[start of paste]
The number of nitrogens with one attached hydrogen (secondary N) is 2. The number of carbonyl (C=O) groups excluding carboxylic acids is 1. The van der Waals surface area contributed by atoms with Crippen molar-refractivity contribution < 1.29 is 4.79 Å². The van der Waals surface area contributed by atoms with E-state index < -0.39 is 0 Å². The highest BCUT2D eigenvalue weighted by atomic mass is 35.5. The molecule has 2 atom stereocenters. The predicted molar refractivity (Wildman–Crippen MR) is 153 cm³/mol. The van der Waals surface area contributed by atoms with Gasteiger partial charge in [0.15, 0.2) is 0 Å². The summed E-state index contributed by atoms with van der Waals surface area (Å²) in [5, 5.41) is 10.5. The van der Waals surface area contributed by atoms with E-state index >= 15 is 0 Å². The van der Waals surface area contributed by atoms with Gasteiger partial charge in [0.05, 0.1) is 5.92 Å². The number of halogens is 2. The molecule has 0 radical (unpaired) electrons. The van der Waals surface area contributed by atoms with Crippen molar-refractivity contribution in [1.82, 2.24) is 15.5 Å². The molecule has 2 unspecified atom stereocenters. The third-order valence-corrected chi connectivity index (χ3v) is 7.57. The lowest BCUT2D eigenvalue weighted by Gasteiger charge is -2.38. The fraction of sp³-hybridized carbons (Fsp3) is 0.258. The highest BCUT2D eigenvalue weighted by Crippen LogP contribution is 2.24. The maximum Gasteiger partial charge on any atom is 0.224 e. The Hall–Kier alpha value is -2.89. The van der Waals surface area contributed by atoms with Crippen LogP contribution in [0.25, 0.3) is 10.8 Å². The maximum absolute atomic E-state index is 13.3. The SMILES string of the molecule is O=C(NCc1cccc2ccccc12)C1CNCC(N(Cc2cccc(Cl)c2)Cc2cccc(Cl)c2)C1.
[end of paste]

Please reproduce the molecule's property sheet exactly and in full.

The number of nitrogens with one attached hydrogen (secondary N) is 2. The number of carbonyl (C=O) groups excluding carboxylic acids is 1. The van der Waals surface area contributed by atoms with Crippen molar-refractivity contribution < 1.29 is 4.79 Å². The van der Waals surface area contributed by atoms with E-state index < -0.39 is 0 Å². The highest BCUT2D eigenvalue weighted by atomic mass is 35.5. The molecule has 2 atom stereocenters. The predicted molar refractivity (Wildman–Crippen MR) is 153 cm³/mol. The van der Waals surface area contributed by atoms with Gasteiger partial charge in [0.15, 0.2) is 0 Å². The summed E-state index contributed by atoms with van der Waals surface area (Å²) in [5, 5.41) is 10.5. The van der Waals surface area contributed by atoms with E-state index >= 15 is 0 Å². The van der Waals surface area contributed by atoms with Gasteiger partial charge in [0.05, 0.1) is 5.92 Å². The number of halogens is 2. The molecule has 0 radical (unpaired) electrons. The van der Waals surface area contributed by atoms with Crippen molar-refractivity contribution in [1.82, 2.24) is 15.5 Å². The molecule has 2 unspecified atom stereocenters. The third-order valence-corrected chi connectivity index (χ3v) is 7.57. The lowest BCUT2D eigenvalue weighted by Gasteiger charge is -2.38. The fraction of sp³-hybridized carbons (Fsp3) is 0.258. The highest BCUT2D eigenvalue weighted by Crippen LogP contribution is 2.24. The maximum Gasteiger partial charge on any atom is 0.224 e. The Hall–Kier alpha value is -2.89. The van der Waals surface area contributed by atoms with Crippen LogP contribution in [0.25, 0.3) is 10.8 Å². The maximum absolute atomic E-state index is 13.3. The SMILES string of the molecule is O=C(NCc1cccc2ccccc12)C1CNCC(N(Cc2cccc(Cl)c2)Cc2cccc(Cl)c2)C1.